163   that and 'twill out at the key-hole; stop that, 'twill
164   fly with the smoke out at the chimney.

165   A man that had a wife with such a wit, he might
166. Wit, whither wilt: i.e. wit, where will you wander? —This saying was used when it seemed that someone's conversation had wandered far afield.
166   say 'Wit, whither wilt?'

167. that cheque for it: that restraint upon it; that reproof of it. —The "it" is a wife's wit.
167   Nay, you might keep that cheque for it till you
168   met your wife's wit going to your neighbour's
169   bed.

170   And what wit could wit have to excuse that?

171   Marry, to say she came to seek you there.
172   You shall never take her without her answer,
173   unless you take her without her tongue. O,
174-175. make her fault her husband's occasion: i.e., twist around something that she has done wrong so that it is her husband's fault.
174   that woman that cannot make her fault her
175   husband's occasion, let her never nurse her
176   child herself, for she will breed it like a fool!

177   For these two hours, Rosalind, I will leave
178   thee.

179. lack: do without.
179   Alas! dear love, I cannot lack thee two hours.

180. dinner: the mid-day meal.
180   I must attend the duke at dinner: by two o'clock
181   I will be with thee again.

182-183. I knew what you would prove: i.e., I knew all along that you would turn out to be a faithless lover. —Here "Ganymede," in the voice of "Rosalind," adopts the petulant tone of a woman who feels she that she is not getting all the attention she deserves.
185-186. 'tis but one cast away, and so, come, death!: i.e., don't worry about it, I'm just one more woman who has been cast away by an unfaithful lover, and so the only thing left for me is to die!
182   Ay, go your ways, go your ways; I knew what you
183   would prove: my friends told me as much, and I
184   thought no less: that flattering tongue of yours
185   won me: 'tis but one cast away, and so, come,
186   death! Two o'clock is your hour?

187   Ay, sweet Rosalind.

188   By my troth, and in good earnest, and so God mend
189. pretty oaths that are not dangerous: i.e., charming, pleasant oaths (such as a lover would use). —A soldier facing his foe would use "dangerous" oaths.
192. pathetical: pitiable, miserable.
189   me, and by all pretty oaths that are not dangerous,
190   if you break one jot of your promise or come one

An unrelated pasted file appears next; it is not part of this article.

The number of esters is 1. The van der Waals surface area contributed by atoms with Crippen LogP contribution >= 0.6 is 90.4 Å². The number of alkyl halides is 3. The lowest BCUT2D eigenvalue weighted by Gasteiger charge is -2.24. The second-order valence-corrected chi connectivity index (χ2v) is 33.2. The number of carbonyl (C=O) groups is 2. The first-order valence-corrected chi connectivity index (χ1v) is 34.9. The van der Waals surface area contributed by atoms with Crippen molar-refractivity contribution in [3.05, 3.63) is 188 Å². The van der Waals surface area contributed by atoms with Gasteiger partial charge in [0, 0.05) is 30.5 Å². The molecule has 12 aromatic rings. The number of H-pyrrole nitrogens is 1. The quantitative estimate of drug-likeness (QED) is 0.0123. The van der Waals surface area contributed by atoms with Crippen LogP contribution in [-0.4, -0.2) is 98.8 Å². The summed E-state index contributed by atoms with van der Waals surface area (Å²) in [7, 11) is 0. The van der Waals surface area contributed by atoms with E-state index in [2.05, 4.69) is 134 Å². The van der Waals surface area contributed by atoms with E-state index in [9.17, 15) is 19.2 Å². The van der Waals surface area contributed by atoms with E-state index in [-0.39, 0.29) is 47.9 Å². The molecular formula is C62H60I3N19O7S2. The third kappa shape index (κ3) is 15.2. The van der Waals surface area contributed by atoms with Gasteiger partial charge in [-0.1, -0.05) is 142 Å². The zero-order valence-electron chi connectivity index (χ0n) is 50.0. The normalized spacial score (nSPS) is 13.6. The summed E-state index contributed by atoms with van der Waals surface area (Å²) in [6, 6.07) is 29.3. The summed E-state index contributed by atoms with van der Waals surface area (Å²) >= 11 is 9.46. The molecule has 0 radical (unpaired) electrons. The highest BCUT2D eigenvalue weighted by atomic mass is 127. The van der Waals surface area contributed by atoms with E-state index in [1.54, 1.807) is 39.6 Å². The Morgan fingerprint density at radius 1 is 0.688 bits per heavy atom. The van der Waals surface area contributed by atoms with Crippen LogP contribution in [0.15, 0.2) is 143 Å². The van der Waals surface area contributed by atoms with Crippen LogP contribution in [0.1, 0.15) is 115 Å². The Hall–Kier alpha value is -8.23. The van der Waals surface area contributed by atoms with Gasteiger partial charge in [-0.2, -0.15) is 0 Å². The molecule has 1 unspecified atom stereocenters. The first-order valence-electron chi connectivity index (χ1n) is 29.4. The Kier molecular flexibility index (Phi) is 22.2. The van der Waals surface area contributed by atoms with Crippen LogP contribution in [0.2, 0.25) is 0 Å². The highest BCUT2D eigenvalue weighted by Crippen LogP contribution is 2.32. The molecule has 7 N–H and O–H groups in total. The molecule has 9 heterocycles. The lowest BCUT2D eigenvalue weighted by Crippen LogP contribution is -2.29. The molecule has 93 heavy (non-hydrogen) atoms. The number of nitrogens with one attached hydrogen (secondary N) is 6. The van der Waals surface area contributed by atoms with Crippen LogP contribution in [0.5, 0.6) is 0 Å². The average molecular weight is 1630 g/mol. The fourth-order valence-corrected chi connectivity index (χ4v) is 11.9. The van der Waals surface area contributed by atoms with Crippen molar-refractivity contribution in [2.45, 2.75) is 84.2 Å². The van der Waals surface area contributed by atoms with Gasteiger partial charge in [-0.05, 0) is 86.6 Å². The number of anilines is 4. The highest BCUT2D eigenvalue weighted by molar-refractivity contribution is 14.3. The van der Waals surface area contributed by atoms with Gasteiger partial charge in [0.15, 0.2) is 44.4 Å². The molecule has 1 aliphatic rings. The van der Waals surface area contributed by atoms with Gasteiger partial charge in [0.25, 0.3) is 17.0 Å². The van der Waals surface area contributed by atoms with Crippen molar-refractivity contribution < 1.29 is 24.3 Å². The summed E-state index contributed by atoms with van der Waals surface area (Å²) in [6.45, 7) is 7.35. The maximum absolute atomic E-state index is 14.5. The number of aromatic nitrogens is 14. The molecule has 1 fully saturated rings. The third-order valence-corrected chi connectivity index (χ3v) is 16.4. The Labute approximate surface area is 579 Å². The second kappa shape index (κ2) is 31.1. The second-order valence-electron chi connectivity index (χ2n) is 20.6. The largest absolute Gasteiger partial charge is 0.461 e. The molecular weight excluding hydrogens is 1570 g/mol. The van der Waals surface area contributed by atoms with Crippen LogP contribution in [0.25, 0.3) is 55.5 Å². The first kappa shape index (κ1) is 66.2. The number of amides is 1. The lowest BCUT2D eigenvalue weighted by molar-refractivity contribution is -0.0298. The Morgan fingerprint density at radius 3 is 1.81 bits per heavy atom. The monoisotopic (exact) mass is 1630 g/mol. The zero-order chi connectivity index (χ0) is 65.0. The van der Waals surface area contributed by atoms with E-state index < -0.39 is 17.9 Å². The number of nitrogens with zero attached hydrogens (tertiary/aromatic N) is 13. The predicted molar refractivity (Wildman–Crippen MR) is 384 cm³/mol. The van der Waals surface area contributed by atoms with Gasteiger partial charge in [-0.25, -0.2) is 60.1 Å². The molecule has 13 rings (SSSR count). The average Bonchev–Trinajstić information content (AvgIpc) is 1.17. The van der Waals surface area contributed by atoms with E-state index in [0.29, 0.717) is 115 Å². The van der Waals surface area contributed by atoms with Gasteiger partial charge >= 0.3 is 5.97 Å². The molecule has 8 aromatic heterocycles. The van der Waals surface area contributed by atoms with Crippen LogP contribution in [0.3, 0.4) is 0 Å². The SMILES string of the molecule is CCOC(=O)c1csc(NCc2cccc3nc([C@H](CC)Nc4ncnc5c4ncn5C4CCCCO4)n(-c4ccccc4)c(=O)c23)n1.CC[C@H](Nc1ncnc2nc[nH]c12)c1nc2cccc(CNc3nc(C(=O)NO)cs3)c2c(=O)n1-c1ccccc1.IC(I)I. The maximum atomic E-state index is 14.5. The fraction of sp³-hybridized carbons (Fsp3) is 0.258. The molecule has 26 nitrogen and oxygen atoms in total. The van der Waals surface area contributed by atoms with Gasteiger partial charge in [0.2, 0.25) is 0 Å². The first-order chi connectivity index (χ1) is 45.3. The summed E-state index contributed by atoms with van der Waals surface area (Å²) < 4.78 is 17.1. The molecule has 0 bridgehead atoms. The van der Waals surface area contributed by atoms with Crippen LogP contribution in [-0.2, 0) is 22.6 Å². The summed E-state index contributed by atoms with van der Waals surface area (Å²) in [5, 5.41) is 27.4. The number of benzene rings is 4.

191   minute behind your hour, I will think you the most
192   pathetical break-promise and the most hollow lover
193   and the most unworthy of her you call Rosalind that
194. gross: entire.
195. censure: severe disapproval; harsh criticism.
194   may be chosen out of the gross band of the
195   unfaithful: therefore beware my censure and keep
196   your promise.

197. religion: faithfulness.
197   With no less religion than if thou wert indeed my
198   Rosalind: so adieu.

199   Well, Time is the old justice that examines all such
200. try: determine the truth [of your promise].
200   offenders, and let Time try: adieu.

           Exit [ORLANDO].

201. simply: utterly.  misus'd: abused, slandered.
201   You have simply misused our sex in your love-prate:
202   we must have your doublet and hose plucked over
203-204. show the world what the bird hath done to her own nest: i.e., show everyone it is a woman who has been slandering women. —Celia is echoing the proverb, "It is a foul bird that fouls its own nest."
203   your head, and show the world what the bird hath
204   done to her own nest.

205   O coz, coz, coz, my pretty little coz, that thou
206   didst know how many fathom deep I am in love! But
207   it cannot be sounded: my affection hath an unknown
208   bottom, like the bay of Portugal.

209-210. Or . . . out: I'm sure that Celia is pooh-poohing Rosalind, but I don't see the justness of her metaphor.
209   Or rather, bottomless, that as fast as you pour
210   affection in, it runs out.

211. bastard of Venus: Cupid.
212. thought: i.e., moodiness.  spleen: caprice, waywardness.
213. abuses: deludes.
214. his own are out: he himself is blindfolded.
216. shadow: shady place.
211   No, that same wicked bastard of Venus that was begot
212   of thought, conceived of spleen and born of madness,
213   that blind rascally boy that abuses every one's eyes
214   because his own are out, let him be judge how deep I
215   am in love. I'll tell thee, Aliena, I cannot be out
216   of the sight of Orlando: I'll go find a shadow and
217   sigh till he come.

218   And I'll sleep.